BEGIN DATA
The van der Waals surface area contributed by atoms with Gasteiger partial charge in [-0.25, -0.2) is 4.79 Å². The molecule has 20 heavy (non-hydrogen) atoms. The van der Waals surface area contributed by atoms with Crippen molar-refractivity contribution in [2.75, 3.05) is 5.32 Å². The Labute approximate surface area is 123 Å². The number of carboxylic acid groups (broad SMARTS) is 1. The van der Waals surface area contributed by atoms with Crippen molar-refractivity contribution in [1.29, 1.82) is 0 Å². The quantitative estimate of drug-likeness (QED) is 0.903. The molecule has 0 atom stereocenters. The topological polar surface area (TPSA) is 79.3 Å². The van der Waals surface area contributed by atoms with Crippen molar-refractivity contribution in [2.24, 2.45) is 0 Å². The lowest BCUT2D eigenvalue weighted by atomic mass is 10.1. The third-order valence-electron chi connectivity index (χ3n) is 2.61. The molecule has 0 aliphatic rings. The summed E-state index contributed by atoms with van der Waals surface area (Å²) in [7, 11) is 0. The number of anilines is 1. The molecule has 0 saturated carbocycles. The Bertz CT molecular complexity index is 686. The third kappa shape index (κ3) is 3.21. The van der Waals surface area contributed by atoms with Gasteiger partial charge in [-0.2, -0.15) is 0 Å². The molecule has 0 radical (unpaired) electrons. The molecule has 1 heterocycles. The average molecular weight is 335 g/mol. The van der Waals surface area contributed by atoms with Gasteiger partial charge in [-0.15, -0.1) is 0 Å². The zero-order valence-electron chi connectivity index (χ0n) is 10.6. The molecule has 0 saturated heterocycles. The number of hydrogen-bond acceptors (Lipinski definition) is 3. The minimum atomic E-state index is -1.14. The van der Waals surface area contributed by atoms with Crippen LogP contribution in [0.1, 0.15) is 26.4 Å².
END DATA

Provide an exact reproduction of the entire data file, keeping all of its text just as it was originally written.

The van der Waals surface area contributed by atoms with Gasteiger partial charge in [-0.25, -0.2) is 4.79 Å². The molecule has 20 heavy (non-hydrogen) atoms. The van der Waals surface area contributed by atoms with Crippen molar-refractivity contribution in [2.75, 3.05) is 5.32 Å². The Labute approximate surface area is 123 Å². The number of carboxylic acid groups (broad SMARTS) is 1. The van der Waals surface area contributed by atoms with Crippen molar-refractivity contribution in [1.29, 1.82) is 0 Å². The quantitative estimate of drug-likeness (QED) is 0.903. The molecule has 0 atom stereocenters. The topological polar surface area (TPSA) is 79.3 Å². The van der Waals surface area contributed by atoms with Crippen molar-refractivity contribution in [2.24, 2.45) is 0 Å². The lowest BCUT2D eigenvalue weighted by atomic mass is 10.1. The third-order valence-electron chi connectivity index (χ3n) is 2.61. The molecule has 0 aliphatic rings. The summed E-state index contributed by atoms with van der Waals surface area (Å²) in [7, 11) is 0. The number of anilines is 1. The molecule has 0 saturated carbocycles. The Bertz CT molecular complexity index is 686. The third kappa shape index (κ3) is 3.21. The van der Waals surface area contributed by atoms with Gasteiger partial charge in [-0.2, -0.15) is 0 Å². The molecule has 0 radical (unpaired) electrons. The molecule has 1 heterocycles. The average molecular weight is 335 g/mol. The van der Waals surface area contributed by atoms with Gasteiger partial charge in [-0.15, -0.1) is 0 Å². The zero-order valence-electron chi connectivity index (χ0n) is 10.6. The molecule has 0 saturated heterocycles. The number of hydrogen-bond acceptors (Lipinski definition) is 3. The minimum atomic E-state index is -1.14. The van der Waals surface area contributed by atoms with Crippen LogP contribution in [0.1, 0.15) is 26.4 Å².